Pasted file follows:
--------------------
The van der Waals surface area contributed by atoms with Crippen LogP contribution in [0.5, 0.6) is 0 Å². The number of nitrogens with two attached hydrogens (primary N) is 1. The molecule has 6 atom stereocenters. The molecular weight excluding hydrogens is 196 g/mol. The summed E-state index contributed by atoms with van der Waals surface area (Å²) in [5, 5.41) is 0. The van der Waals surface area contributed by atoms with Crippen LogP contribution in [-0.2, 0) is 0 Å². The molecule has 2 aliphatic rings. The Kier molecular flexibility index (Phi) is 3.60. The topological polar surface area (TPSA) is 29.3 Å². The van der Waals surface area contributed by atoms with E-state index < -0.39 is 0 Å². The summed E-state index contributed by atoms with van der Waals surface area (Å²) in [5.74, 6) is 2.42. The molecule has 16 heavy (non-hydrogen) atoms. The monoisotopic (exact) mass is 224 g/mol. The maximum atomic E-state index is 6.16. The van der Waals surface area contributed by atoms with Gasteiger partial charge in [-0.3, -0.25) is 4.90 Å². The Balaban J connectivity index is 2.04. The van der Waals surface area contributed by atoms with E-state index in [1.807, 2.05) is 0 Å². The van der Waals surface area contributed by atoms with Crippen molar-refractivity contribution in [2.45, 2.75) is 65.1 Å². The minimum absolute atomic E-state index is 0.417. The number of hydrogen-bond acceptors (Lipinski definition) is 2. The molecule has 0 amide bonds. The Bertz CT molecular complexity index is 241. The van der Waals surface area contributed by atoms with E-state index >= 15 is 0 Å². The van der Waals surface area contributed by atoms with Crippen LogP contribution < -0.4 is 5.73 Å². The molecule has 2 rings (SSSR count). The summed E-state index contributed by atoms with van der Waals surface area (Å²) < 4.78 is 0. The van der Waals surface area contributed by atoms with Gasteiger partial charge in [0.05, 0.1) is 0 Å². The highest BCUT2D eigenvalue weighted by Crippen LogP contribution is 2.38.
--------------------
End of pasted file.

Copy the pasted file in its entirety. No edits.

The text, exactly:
The van der Waals surface area contributed by atoms with Crippen LogP contribution in [0.5, 0.6) is 0 Å². The number of nitrogens with two attached hydrogens (primary N) is 1. The molecule has 6 atom stereocenters. The molecular weight excluding hydrogens is 196 g/mol. The summed E-state index contributed by atoms with van der Waals surface area (Å²) in [5, 5.41) is 0. The van der Waals surface area contributed by atoms with Crippen LogP contribution in [-0.2, 0) is 0 Å². The molecule has 2 aliphatic rings. The Kier molecular flexibility index (Phi) is 3.60. The topological polar surface area (TPSA) is 29.3 Å². The van der Waals surface area contributed by atoms with E-state index < -0.39 is 0 Å². The summed E-state index contributed by atoms with van der Waals surface area (Å²) in [5.74, 6) is 2.42. The molecule has 16 heavy (non-hydrogen) atoms. The monoisotopic (exact) mass is 224 g/mol. The maximum atomic E-state index is 6.16. The van der Waals surface area contributed by atoms with Gasteiger partial charge in [-0.3, -0.25) is 4.90 Å². The Balaban J connectivity index is 2.04. The van der Waals surface area contributed by atoms with E-state index in [1.807, 2.05) is 0 Å². The van der Waals surface area contributed by atoms with Crippen molar-refractivity contribution in [2.45, 2.75) is 65.1 Å². The minimum absolute atomic E-state index is 0.417. The number of hydrogen-bond acceptors (Lipinski definition) is 2. The molecule has 0 amide bonds. The Bertz CT molecular complexity index is 241. The van der Waals surface area contributed by atoms with E-state index >= 15 is 0 Å². The van der Waals surface area contributed by atoms with Crippen LogP contribution < -0.4 is 5.73 Å². The molecule has 2 rings (SSSR count). The summed E-state index contributed by atoms with van der Waals surface area (Å²) < 4.78 is 0. The van der Waals surface area contributed by atoms with Gasteiger partial charge in [0.05, 0.1) is 0 Å². The highest BCUT2D eigenvalue weighted by Crippen LogP contribution is 2.38.